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The Autonomic Element of ODC

One really clever thing about ODC is the way it builds on existing systems. No need for forklift upgrades! This is an interesting aspect of much successful modern technology, where some preexisting system is used as the basis for the next generation—mobile phone text messaging, Java on mobile devices, broadband Internet access over legacy copper cable, TV set-top boxes, IP/MPLS on telecom networks, and so on.

The merits of this approach are backward compatibility (for example, you can still use the voice service on your mobile phone, along with a growing range of other services); low cost of service access (you don't necessarily have to buy a new mobile phone to use the new services); and reduced risk for service providers. ODC employs a similar model by defining five autonomic transformation levels for the full migration:

  • The basic or manual level is pretty much where we are today: multiple disparate sources of management data (non-integrated proprietary consoles, log files) watched over by often large numbers of highly skilled staff. In the basic autonomic level, staff often initiate data collection in advance of analysis and reconfiguration.
  • Managed-level organizations employ (management) tools to collect and consolidate data. IT staff then carry out analysis prior to tweaking operational systems. While the staff are still very skilled, they can operate on a somewhat higher abstraction level than their peers in the basic level.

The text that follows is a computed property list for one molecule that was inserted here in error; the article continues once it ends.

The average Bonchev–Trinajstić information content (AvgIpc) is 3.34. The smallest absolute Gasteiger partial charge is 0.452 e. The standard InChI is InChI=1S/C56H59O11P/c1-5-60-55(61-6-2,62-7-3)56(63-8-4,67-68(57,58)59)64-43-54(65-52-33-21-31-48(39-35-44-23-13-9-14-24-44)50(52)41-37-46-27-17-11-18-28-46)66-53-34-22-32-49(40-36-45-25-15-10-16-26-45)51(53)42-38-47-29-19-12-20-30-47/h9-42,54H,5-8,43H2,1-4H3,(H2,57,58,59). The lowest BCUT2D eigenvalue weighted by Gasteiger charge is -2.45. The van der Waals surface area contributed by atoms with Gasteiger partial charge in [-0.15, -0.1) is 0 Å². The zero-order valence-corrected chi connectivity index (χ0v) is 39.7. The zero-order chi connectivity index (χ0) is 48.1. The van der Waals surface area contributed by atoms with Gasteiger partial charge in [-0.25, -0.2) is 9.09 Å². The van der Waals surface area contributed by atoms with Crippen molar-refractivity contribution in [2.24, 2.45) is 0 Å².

• At the predictive level, operational systems are beginning to be seen as a cohesive entity. This abstraction is facilitated by the use of advanced collection and analysis tools. These tools correlate data and perform such tasks as root-cause analysis. The predictive level significantly differs from the basic or managed levels in its use of action recommendations. IT staff are presented with specific actions to remedy problems. Clearly, as we move up the autonomic levels, the grunt work is getting done by software rather than humans. This reduces the dependency on arcane IT skills and improves decision-making and response times.
  • In the adaptive level, the human input is reduced still further as the system takes action to remedy problems. IT staff can manage the performance of operational systems against defined service-level agreements (SLAs). In cases where IT has been outsourced, this emphasis on SLAs can be very welcome in reducing costs; for instance, if the host organization sets financial penalty limits on downtime.
  • IT staff focus on facilitating the business needs in the autonomic level. Software is employed to dynamically manage the operational systems based on specific business policies. The autonomic level integrates IT into the core business.
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